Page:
Shaving with a safety razor does require a slightly different technique and there are lots of tutorials on the internet if you are not accustomed to using this style of razor.
Did we forget to mention that, using a safety razor gives you a much closer save and is significantly cheaper than using disposables.
Shampoo soaps have been a popular choice for women for years, and brands like Lush, have been making plastic free, handmade soaps for more than 20 years. Today, Lush are just one of many brands making shampoo and conditioner bars for both men and women.
How To Use A Shampoo Bar
There are only two ways to use a shampoo bar. Lather the bar in your hands and then work the lather into your hair. You can add more as needed. Alternatively, you can rub the bar directly on your hair. After your hair is covered well, leave the shampoo in for a minute or two and then rinse thoroughly. Voila!
Did you know that every plastic toothbrush you have ever used still exists on the planet somewhere? Plastic toothbrushes take hundreds of years to break down. Swapping to a bamboo toothbrush is one of the easiest swaps to make.
Where to buy a bamboo toothbrush
You will not find bamboo brushes on every supermarket shelf, so you need to be slightly more organised when you are nearing the end of the life of your brush. However, bamboo brushes are easily purchased in multi packs from brands such as Bamwoo where you can buy up to a year's supply at one time. Plus, the team at Bamwoo will plant 1 tree for every brush they sell.
A bamboo toothbrush will work in the same way as a plastic toothbrush and the bristles will still wear down over time. The major different, is that Bamboo toothbrushes are compostable, 100% vegan and the handles are naturally antibacterial.
Disposing of your bamboo toothbrush
The whole idea of using a bamboo toothbrush is to reduce your environmental impact so it's important to dispose of it properly, to ensure as much of the brush breaks down as possible. The bare toothbrush handle can be disposed of in a commercial composting bin and will safely return to the soil within 6 months. Or you can compost it in your own home. Disposing of your brush is a quick and easy process.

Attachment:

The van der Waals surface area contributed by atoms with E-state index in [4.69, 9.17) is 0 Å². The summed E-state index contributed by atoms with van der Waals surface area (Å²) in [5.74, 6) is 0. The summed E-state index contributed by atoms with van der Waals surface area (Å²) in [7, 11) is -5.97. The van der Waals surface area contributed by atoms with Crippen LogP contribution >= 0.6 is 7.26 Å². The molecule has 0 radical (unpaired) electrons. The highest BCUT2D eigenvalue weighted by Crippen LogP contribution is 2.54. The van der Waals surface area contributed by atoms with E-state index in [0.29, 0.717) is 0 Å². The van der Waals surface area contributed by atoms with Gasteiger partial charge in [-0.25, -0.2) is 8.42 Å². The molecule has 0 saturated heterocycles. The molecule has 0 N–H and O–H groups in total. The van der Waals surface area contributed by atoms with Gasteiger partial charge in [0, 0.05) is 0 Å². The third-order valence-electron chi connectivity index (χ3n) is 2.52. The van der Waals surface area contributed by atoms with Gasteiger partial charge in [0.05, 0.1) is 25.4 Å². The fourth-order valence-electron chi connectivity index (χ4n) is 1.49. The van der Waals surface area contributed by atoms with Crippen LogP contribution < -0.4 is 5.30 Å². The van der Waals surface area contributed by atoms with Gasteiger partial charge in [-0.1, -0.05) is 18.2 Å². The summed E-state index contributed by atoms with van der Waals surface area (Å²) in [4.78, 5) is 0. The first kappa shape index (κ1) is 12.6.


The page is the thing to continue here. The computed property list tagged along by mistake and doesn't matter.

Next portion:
Find a clear space in the bathroom or kitchen and lay out a kitchen towel. Using a pair or tweezers or pliers, pull out the bristles in small clumps. One you have them all out, you can compost or recycled your handle.
The bristles should go into a plastic recycling bin but not in the mixed recyclables. The bristles are too small for mixed recyclable bins and they will probably not get recycled. Instead, put them inside a plastic bottle. This could be stored for as long as possible until you are ready to dispose of it properly.
There is more to owning a bamboo or wooden brush or comb than just reducing waste. The natural wooden bristles help to naturally condition your hair, and evenly distribute your hair’s natural oils down each hair. The bristles don't produce any static either, and they are gentle on your scalp and durable.
Wooden bristles give the feeling of massaging fingers on your scalp which can increase circulation on your scalp, bringing nutrients to your follicles.
Many wooden hairbrushes and combs are crafted from bamboo too which is a super sustainable material.
Going waste free has another benefit too. Less clutter in the bathroom and in the cupboards, results in less time cleaning and a minimalist bathroom can be relaxing space to be in.
Zero waste maybe tough to achieve in every aspect our lives but being low waste is infinitely easier. We promise you, that once you realise how easy it is, you might be encouraged to make zero waste swaps elsewhere too.
Reducing waste is a priority for us here at Watson & Wolfe too. Our materials are all produced on rolls, which means we can cut our patterns incredibly efficiently. All the remnants are sent to a textile recycling plant where they are reused or re-purposed.
Recycling plastic bottles is a big part of what we do too, which means we can make big savings on water consumption, energy and CO2 output. Remember, every little thing we do both personally and through the course of our business all adds up to make a difference on a global scale.